Sunday, 21 September 2008

Sunday Herald: "I won't move out of my home for the 2014 games"

TEN  months after Glasgow rejoiced at being awarded the chance to be host city of the Commonwealth Games, a major regeneration project is under way to prepare for the Games and to transform the city's poorest areas. There is just one hitch: the last remaining residents in the area earmarked as the athlete's village are refusing to move out.

On Ardenlea Street in Dalmarnock the tenement row lies empty, neglected and crying out for demolition.

For the past five years Margaret Jaconelli, 50, her husband Jack, 50, and her 15-year-old son, Aarron, have been the only residents of the tenement block. Everyone else has been re-housed as part of the Clyde Gateway Project over five years ago, but Jaconelli refuses to move.

"I feel isolated because we don't have any neighbours. I have become a recluse. I don't even have a postcode any more, the gardens are littered with rubbish and no-one comes to clean it up. It's almost as if we no longer exist."

With the Commonwealth Games approaching, the city council is desperate to demolish the whole street, but Jaconelli says she will stay until she receives the compensation she believes she is due. She says she has so far been offered only an 80% ownership of a house in Cranhill, which she has turned down.

"I just feel like the council are coming in and taking my life away, my house away," she says. "They are not interested in me, I'm just a wee person and they think they can just walk all over me. At the end of the day they can all go back to their homes in the evening, but this is my home, my livelihood, it's all I have got."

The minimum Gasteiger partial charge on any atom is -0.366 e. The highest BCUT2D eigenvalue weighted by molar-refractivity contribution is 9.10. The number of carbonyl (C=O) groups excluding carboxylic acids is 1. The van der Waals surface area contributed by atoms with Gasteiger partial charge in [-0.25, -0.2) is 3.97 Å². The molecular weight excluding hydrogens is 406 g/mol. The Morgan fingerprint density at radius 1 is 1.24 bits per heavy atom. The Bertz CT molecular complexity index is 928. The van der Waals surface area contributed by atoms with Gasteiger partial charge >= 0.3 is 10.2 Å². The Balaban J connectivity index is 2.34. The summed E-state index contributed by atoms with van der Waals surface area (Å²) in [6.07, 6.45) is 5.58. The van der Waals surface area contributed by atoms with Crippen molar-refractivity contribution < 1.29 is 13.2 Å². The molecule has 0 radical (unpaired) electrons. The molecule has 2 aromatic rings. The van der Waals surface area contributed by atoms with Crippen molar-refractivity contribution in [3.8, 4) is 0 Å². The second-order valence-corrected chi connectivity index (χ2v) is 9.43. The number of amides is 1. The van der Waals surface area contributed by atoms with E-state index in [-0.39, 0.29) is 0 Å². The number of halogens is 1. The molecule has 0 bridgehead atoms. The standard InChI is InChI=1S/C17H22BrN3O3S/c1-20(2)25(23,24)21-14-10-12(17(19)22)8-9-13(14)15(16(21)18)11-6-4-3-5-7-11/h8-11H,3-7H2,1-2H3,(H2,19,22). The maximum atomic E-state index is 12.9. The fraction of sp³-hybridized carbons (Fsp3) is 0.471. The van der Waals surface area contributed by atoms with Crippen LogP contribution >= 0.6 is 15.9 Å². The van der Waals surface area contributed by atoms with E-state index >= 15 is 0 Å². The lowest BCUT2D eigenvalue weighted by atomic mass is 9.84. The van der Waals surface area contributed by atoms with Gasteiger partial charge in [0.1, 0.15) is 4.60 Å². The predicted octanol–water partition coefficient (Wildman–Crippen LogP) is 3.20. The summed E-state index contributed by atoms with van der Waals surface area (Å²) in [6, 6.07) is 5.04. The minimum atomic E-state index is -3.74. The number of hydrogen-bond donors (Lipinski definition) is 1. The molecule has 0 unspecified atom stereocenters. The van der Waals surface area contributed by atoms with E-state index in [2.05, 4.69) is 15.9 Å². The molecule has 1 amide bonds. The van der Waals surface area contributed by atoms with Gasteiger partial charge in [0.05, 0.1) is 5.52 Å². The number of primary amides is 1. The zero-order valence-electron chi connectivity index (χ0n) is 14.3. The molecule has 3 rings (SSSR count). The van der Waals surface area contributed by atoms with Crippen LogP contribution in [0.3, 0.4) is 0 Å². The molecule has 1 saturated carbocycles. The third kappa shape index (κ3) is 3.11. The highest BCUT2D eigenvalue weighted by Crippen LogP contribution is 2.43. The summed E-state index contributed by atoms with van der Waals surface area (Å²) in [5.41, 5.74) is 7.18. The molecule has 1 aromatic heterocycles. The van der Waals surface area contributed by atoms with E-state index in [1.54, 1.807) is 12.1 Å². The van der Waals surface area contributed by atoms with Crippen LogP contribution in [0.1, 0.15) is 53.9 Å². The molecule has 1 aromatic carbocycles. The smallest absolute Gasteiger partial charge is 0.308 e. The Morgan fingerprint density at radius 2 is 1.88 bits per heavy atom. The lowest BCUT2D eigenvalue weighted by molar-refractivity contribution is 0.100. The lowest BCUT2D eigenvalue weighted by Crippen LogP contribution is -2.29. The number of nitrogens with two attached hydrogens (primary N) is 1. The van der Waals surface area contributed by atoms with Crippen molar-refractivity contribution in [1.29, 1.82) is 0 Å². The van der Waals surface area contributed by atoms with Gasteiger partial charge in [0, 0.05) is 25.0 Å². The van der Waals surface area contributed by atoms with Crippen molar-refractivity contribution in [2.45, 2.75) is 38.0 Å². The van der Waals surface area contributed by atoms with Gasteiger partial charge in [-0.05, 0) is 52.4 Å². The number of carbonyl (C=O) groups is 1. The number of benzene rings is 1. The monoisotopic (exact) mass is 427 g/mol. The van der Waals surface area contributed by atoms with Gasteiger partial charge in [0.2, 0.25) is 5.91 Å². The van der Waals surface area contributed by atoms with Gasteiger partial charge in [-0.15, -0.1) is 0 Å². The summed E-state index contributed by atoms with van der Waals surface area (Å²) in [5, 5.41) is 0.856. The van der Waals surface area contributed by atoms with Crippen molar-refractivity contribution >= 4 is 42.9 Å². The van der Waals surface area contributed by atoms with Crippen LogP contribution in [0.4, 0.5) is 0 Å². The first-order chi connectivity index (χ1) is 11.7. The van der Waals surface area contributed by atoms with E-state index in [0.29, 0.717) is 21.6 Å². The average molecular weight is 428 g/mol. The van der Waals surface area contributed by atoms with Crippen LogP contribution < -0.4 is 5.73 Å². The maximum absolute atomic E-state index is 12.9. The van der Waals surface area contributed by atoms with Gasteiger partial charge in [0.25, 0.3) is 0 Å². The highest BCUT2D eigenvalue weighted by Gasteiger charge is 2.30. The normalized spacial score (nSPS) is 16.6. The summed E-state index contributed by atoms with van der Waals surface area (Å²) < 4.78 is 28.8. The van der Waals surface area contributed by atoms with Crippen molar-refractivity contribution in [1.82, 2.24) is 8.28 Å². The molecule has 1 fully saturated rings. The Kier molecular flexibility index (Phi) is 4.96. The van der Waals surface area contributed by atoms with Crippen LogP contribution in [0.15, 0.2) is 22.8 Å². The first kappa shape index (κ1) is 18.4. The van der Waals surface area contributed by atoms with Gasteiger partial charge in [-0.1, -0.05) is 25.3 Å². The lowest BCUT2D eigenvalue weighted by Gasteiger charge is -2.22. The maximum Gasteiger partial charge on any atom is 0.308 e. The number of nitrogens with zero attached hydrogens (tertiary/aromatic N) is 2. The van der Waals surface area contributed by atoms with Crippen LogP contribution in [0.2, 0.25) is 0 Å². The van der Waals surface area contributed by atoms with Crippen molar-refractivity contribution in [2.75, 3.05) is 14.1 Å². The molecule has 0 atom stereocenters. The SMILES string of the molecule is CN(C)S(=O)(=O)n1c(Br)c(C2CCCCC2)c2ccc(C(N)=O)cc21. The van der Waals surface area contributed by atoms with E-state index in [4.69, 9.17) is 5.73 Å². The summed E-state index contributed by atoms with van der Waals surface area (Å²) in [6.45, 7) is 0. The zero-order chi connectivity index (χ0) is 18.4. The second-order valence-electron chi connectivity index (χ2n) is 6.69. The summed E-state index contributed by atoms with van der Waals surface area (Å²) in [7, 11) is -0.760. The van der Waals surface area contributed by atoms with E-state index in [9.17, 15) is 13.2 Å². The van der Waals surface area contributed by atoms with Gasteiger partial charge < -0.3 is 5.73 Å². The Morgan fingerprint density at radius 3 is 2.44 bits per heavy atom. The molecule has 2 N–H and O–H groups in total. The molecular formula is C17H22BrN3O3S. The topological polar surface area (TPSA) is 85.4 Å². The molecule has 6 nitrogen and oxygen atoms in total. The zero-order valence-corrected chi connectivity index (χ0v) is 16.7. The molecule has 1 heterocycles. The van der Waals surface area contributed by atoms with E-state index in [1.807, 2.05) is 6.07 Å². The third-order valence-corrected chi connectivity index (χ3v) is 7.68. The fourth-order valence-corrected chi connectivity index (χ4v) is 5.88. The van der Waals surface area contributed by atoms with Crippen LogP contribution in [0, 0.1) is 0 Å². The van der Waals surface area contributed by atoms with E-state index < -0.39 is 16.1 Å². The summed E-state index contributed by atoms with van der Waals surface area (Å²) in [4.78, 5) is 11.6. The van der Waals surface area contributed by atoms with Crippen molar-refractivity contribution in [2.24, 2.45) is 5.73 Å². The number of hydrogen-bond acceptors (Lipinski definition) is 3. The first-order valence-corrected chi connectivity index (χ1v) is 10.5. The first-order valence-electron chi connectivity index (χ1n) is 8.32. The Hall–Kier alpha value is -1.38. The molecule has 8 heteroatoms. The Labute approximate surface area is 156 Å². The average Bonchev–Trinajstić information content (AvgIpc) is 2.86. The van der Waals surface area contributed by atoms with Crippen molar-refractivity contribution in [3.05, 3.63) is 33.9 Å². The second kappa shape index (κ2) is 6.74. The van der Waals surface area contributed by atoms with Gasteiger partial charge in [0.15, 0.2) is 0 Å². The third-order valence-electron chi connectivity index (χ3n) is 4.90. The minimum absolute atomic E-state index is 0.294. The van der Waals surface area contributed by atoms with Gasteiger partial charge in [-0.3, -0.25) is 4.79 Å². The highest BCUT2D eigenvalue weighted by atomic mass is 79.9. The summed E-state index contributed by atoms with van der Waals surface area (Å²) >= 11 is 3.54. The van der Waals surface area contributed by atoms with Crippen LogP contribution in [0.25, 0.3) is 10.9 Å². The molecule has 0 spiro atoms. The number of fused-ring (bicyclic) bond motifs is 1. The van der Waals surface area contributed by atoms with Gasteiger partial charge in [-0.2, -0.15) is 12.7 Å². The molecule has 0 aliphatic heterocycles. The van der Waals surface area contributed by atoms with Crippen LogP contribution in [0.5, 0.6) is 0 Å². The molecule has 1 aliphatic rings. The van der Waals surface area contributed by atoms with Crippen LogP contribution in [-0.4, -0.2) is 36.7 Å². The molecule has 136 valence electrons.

Councillor George Redmond says there is an end in sight and that will be in the form of a Compulsory Purchase Order (CPO) on the property: "It is in no-one's interest that Margaret and her family remain there, especially after all this time. I am sympathetic to a point, but this is a larger issue. The local area needs certainty so that the games can take place and Ardenlea Street needs to be demolished. For the greater good of the area someone needs to take it on the chin."

Redmond claims a CPO has been placed on the property, but Jaconelli and her lawyer deny this.

Lawyer, James M Carmichael stated: "No CPO has been served on Margaret and if there was there would need to be time to contest it and to seek adequate compensation. I actually wish they would serve a CPO on the property so I can take it to the Sheriff's Court and we can get the issue finalised and make sure Margaret gets the adequate and rightful compensation that she is due."

Meanwhile, back at her ground-floor flat in the derelict street, Jaconelli is hoping for a solution to be made soon so she can move on with her life.

"We have been in limbo all this time - I am frightened to leave this house unoccupied for more than a few hours. The surrounding empty flats are continually broken into, vandalised and set on fire. We need to move on from here."

As winter approaches, the family is not looking forward to another winter in the flat. "For the past five winters my heating bills have been sky high, I am effectively heating the whole tenement," Jaconelli says, but she remains defiant. "I'm not budging. If the council don't give me the proper compensation that I deserve then I won't be moving anywhere. I will sit right here till 2014 and watch the Commonwealth Games from my window."

11:30pm Saturday 20th September 2008

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